Now That It’s Cool To Be Indian

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Something odd that has been brought to the surface recently is how things taken from Indian culture that once evoked responses of disgust are now “cool”. I read a post on the Facebook group #SubtleCurryTraits about how the stereotypical “white girl” who years earlier considered turmeric disgusting in “yellow rice”, now adds tumeric to their chai teas for the “health benefits”.

Well, the tide has turned. The teenage heart throb of my youth, Nick Jonas, chose to marry the stunning, Priyanka Chopra. But despite this change in heart by America as a nation, I’d argue that things really aren’t better. You must be thinking- isn’t this sudden love of all things Indian supposed to be great news? Indian culture may now be “in” but the truth is that I still know too many Indians who are ashamed of their culture, petrified of being labeled a FOB and are unable to erase the years of shame that we’ve associated with being Indian because of pop culture’s previous narrative. A message in which the worth or lack thereof, of an India in media was communicated by the void of people who looked like me on television shows, ads or magazines
and honestly, even within India’s own media that continues to refuse to include women of medium or darker shades on media platforms.

We still live in the same country in which I heard the white kid next door telling me that my people should get out of his white neighborhood. There are still people who are told that they smell like “curry”, presumably from people actually knowing what curry smells like. Or you still find the white guys on dating apps who only like Indian girls and treat an entire people group as a fetish. This leads to whole groups of desi people who refuse to engage in anything that associates them with their culture. Forbidden activities include but are not limited to: eating with their hands, being caught speaking their mother tongue or even spending a week in India.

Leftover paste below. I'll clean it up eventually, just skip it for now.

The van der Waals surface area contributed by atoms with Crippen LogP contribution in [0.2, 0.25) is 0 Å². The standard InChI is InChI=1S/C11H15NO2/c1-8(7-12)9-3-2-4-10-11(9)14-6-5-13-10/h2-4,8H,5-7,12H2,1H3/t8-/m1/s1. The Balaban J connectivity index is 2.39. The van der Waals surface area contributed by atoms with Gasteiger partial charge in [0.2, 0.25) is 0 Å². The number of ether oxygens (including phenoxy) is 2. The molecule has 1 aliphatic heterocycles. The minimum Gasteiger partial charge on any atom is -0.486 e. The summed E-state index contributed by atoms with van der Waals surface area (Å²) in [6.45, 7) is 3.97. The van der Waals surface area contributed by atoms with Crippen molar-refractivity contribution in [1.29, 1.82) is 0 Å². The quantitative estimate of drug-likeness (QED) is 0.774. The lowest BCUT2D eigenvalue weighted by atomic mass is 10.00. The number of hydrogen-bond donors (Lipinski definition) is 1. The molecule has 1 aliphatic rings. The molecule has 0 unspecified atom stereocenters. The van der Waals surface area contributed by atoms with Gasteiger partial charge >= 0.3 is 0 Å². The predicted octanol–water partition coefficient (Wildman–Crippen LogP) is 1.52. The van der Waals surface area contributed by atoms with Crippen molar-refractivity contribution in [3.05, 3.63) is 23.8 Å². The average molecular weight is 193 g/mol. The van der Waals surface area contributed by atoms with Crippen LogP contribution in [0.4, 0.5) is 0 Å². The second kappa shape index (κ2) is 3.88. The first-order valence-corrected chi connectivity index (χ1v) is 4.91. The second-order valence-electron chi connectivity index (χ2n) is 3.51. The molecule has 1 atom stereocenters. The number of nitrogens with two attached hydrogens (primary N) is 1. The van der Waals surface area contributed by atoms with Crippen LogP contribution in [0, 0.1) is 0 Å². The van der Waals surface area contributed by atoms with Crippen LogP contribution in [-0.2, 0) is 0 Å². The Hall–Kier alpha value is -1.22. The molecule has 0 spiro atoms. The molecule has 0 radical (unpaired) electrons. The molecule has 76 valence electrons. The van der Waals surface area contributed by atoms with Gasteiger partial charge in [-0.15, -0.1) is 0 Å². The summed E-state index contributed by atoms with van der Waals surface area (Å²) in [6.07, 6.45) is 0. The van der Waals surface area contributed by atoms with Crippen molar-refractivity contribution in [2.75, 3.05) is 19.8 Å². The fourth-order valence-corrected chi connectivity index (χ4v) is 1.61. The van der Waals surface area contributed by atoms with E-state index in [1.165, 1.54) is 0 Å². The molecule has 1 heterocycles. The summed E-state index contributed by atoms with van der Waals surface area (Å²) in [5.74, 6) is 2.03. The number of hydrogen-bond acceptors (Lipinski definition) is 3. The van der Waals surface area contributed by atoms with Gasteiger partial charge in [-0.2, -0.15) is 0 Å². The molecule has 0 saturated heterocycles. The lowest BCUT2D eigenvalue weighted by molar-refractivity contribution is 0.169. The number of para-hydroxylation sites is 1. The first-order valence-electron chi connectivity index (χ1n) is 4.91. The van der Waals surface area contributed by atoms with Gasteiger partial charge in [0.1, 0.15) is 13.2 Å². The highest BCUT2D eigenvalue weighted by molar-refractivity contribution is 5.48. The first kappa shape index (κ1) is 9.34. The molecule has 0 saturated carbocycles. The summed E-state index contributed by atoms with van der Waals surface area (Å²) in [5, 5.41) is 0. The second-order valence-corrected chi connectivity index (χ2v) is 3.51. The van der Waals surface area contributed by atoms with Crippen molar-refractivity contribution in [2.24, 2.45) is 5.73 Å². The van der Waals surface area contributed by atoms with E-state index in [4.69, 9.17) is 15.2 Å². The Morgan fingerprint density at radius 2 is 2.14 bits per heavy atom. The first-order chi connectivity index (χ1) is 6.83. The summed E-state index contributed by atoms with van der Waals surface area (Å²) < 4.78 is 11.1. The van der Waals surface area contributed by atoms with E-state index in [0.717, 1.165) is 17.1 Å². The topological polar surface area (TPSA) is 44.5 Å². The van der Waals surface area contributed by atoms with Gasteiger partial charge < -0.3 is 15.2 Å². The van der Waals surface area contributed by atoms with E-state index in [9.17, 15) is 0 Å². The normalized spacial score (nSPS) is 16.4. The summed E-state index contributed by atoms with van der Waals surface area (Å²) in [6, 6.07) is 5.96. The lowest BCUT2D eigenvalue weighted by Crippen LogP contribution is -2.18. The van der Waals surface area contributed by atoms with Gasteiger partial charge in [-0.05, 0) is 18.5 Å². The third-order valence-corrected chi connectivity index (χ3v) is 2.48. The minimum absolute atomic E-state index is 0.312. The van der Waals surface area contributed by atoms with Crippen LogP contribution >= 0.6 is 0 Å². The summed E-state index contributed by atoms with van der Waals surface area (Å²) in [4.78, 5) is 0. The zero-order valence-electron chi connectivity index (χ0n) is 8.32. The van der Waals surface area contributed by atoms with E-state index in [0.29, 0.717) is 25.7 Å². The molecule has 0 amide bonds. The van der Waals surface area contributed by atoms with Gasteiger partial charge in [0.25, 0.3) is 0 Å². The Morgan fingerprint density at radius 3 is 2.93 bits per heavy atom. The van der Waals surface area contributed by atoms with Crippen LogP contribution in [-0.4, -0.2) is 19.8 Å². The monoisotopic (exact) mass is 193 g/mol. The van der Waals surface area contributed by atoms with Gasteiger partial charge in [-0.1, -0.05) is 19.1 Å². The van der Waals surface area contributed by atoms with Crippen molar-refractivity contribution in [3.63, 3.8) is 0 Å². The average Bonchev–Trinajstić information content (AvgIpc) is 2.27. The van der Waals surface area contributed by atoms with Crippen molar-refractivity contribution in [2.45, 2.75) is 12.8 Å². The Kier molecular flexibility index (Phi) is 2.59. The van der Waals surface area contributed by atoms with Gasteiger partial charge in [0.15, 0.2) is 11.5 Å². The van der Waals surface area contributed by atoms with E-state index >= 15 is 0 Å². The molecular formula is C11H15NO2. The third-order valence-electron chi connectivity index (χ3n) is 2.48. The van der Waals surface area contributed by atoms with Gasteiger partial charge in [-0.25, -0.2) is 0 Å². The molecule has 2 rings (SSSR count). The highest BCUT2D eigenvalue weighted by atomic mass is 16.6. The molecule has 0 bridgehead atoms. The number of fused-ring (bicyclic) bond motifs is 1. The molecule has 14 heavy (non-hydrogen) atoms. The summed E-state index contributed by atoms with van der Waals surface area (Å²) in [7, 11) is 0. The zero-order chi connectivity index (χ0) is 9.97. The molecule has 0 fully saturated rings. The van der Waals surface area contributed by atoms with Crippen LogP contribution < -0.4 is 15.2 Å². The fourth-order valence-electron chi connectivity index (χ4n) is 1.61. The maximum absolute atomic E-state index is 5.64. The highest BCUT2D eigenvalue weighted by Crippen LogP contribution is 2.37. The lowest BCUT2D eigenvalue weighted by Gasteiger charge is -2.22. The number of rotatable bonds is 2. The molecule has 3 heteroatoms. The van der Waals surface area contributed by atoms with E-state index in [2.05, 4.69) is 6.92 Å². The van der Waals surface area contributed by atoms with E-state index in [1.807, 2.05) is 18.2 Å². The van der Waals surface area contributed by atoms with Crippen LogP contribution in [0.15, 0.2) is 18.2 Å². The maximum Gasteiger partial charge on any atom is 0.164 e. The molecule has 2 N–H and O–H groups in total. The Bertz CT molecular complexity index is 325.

The truth of the matter is that it’s not actually cool to be Indian. It’s only cool in the same way that people like dressing up on Halloween or decorating their Christian tree once a year, it’s exoticized. But even when this fad changes, I’ll still wearing my lengha blouses mixed and matched with American gowns. I’ll still try to rock my lengha skirt with a button down and my salwars pants with American tops. Because just as much as I identify as an American as my nationality, I am still and will always be Indian and that doesn’t need to be cool to you. It’s me.

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Confidence & Clothes

*See the original post on Instagram*

In retrospect this outfit was beautiful. But I honestly felt so ‘extra’ wearing it until I reached the area by the Fashion Institute of Technology (FIT). Near FIT, everyone was wearing the most creative things and you almost stuck out more plain old clothing.
I asked my friend Lauren about how she is so darn confident and one thing she taught me was how when picking between a safe sunglass look and a bold one, she chose the bold one. Part of confidence meant being okay with sticking out.